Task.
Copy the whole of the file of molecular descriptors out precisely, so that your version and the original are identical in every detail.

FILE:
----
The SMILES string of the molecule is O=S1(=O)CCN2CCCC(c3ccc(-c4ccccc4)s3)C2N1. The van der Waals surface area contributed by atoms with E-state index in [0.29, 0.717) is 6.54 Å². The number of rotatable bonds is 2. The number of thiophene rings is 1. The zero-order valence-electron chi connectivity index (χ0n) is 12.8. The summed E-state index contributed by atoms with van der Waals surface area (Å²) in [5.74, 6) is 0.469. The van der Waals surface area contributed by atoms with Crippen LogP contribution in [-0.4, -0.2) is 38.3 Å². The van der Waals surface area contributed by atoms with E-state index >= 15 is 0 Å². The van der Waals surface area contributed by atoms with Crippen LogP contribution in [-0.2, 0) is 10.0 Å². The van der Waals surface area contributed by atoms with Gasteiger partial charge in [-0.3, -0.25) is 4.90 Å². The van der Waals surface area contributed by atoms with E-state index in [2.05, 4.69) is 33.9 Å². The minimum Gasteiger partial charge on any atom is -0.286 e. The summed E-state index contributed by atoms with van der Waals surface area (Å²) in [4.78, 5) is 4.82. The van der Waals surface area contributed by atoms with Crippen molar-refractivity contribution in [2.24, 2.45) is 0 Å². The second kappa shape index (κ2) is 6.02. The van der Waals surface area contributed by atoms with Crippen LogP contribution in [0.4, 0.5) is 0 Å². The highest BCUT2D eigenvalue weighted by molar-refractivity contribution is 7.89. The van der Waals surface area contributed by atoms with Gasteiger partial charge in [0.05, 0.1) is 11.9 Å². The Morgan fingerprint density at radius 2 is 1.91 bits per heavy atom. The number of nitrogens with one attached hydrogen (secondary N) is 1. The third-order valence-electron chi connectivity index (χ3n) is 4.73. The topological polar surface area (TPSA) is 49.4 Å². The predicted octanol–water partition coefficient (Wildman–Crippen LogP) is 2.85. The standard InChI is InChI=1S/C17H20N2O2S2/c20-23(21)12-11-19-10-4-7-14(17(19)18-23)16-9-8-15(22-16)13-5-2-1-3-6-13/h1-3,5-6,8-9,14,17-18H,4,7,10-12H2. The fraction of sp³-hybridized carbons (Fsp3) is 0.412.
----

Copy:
The SMILES string of the molecule is O=S1(=O)CCN2CCCC(c3ccc(-c4ccccc4)s3)C2N1. The van der Waals surface area contributed by atoms with E-state index in [0.29, 0.717) is 6.54 Å². The number of rotatable bonds is 2. The number of thiophene rings is 1. The zero-order valence-electron chi connectivity index (χ0n) is 12.8. The summed E-state index contributed by atoms with van der Waals surface area (Å²) in [5.74, 6) is 0.469. The van der Waals surface area contributed by atoms with Crippen LogP contribution in [-0.4, -0.2) is 38.3 Å². The van der Waals surface area contributed by atoms with E-state index >= 15 is 0 Å². The van der Waals surface area contributed by atoms with Crippen LogP contribution in [-0.2, 0) is 10.0 Å². The van der Waals surface area contributed by atoms with Gasteiger partial charge in [-0.3, -0.25) is 4.90 Å². The van der Waals surface area contributed by atoms with E-state index in [2.05, 4.69) is 33.9 Å². The minimum Gasteiger partial charge on any atom is -0.286 e. The summed E-state index contributed by atoms with van der Waals surface area (Å²) in [4.78, 5) is 4.82. The van der Waals surface area contributed by atoms with Crippen molar-refractivity contribution in [2.24, 2.45) is 0 Å². The second kappa shape index (κ2) is 6.02. The van der Waals surface area contributed by atoms with Crippen LogP contribution in [0.4, 0.5) is 0 Å². The highest BCUT2D eigenvalue weighted by molar-refractivity contribution is 7.89. The van der Waals surface area contributed by atoms with Gasteiger partial charge in [0.05, 0.1) is 11.9 Å². The Morgan fingerprint density at radius 2 is 1.91 bits per heavy atom. The number of nitrogens with one attached hydrogen (secondary N) is 1. The third-order valence-electron chi connectivity index (χ3n) is 4.73. The topological polar surface area (TPSA) is 49.4 Å². The predicted octanol–water partition coefficient (Wildman–Crippen LogP) is 2.85. The standard InChI is InChI=1S/C17H20N2O2S2/c20-23(21)12-11-19-10-4-7-14(17(19)18-23)16-9-8-15(22-16)13-5-2-1-3-6-13/h1-3,5-6,8-9,14,17-18H,4,7,10-12H2. The fraction of sp³-hybridized carbons (Fsp3) is 0.412.